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Geostellar Plans Solar Power Map of Every Rooftop in the U.S.

 
geostellar teams with geoeye for rooftop solar power map

Distributed solar power goes wild! Geostellar has teamed its rooftop solar power analytic toolkit with the satellite imaging company GeoEye to help realize its grand plan to assess the solar energy generating potential of every rooftop in the U.S. With this tool in hand, practically anyone with a roof can get a quick preview of whether or not a solar installation is a sound investment for their property.

Geostellar’s Solar Power Calculator

Geostellar’s signature analytic tool essentially stuffs a laborious manual process into a software package, significantly lowering the price of calculating the return on investment for a solar installation (or, for that matter, deciding whether the property is suitable for a solar installation at all).

By helping to lower the cost of planning a solar installation, the new partnership dovetails with President Obama’s SunShot initiative, which aims to make solar power cost-competitive with fossil fuels, not only by funding research into more efficient solar technology, but also by cutting sidebar expenses such as site development and permitting for distributed solar power installations.

The model takes into account roof slope, shadows, weather patterns, local utility rates, and even solar energy subsidies.

 

 

A Rooftop Solar Map of the U.S.

So far, Geostellar has applied its model to areas where publicly sourced aerial imagery is available, including Washington D.C., Boston, Indianapolis, Philadelphia, Pittsburgh, and New Jersey. The partnership with GeoEye will enable it to create a nationwide catalog of both residential and commercial properties.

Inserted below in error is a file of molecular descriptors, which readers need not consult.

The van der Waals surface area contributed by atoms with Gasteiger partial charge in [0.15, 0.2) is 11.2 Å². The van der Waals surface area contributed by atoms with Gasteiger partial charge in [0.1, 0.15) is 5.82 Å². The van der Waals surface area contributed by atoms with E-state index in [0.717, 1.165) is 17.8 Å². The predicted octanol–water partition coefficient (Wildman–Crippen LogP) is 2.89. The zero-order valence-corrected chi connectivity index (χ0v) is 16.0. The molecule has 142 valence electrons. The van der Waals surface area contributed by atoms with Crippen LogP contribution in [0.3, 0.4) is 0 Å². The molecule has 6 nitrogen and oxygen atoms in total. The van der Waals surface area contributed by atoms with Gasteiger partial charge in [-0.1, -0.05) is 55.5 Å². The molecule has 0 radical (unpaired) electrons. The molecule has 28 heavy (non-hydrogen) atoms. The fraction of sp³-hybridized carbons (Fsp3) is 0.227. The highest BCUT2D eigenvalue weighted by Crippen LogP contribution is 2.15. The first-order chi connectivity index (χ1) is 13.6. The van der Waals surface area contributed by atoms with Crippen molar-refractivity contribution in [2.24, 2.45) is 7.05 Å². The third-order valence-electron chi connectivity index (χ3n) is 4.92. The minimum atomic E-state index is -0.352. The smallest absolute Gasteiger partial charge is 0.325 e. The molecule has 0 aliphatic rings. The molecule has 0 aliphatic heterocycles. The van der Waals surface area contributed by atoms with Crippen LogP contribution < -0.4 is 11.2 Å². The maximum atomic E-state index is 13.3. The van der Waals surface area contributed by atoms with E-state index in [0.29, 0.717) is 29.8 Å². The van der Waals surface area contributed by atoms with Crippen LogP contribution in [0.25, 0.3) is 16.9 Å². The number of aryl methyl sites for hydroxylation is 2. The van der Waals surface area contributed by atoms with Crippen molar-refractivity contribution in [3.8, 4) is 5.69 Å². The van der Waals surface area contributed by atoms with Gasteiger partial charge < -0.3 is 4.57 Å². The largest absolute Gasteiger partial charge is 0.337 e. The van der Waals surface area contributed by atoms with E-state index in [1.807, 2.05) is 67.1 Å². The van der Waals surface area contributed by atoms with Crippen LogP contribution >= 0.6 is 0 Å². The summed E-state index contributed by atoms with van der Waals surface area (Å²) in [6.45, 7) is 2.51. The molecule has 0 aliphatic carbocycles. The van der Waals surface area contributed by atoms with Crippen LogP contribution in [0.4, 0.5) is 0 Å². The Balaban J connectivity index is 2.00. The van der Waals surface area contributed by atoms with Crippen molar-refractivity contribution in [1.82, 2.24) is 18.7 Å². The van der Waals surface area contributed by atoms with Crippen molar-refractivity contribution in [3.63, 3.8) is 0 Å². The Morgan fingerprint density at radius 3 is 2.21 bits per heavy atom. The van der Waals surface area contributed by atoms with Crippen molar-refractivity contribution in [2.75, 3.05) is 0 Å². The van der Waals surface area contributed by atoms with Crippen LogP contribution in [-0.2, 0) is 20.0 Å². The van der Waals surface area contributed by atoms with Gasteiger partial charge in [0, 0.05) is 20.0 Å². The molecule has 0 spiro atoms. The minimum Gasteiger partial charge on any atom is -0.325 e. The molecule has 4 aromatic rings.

In addition to being used by individual property owners, the database could provide energy planners with valuable insights regarding the potential for distributed solar energy on all levels, from neighborhoods to whole cities and regions.

Another Solar Tool in the Alternative Energy Kit

Geostellar’s rooftop solar database could be combined with other emerging energy planning tools, including free online resources such as the interactive building energy map developed at Columbia University, the energy atlas of the U.S. created by the National Renewable Energy Laboratory, and Google Earth’s solar power map.

Image: Some rights reserved by joncallas.

Follow Tina Casey on Twitter: @TinaMCasey.

 

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Written By

Tina specializes in military and corporate sustainability, advanced technology, emerging materials, biofuels, and water and wastewater issues. Views expressed are her own. Follow her on Twitter @TinaMCasey and Google+.

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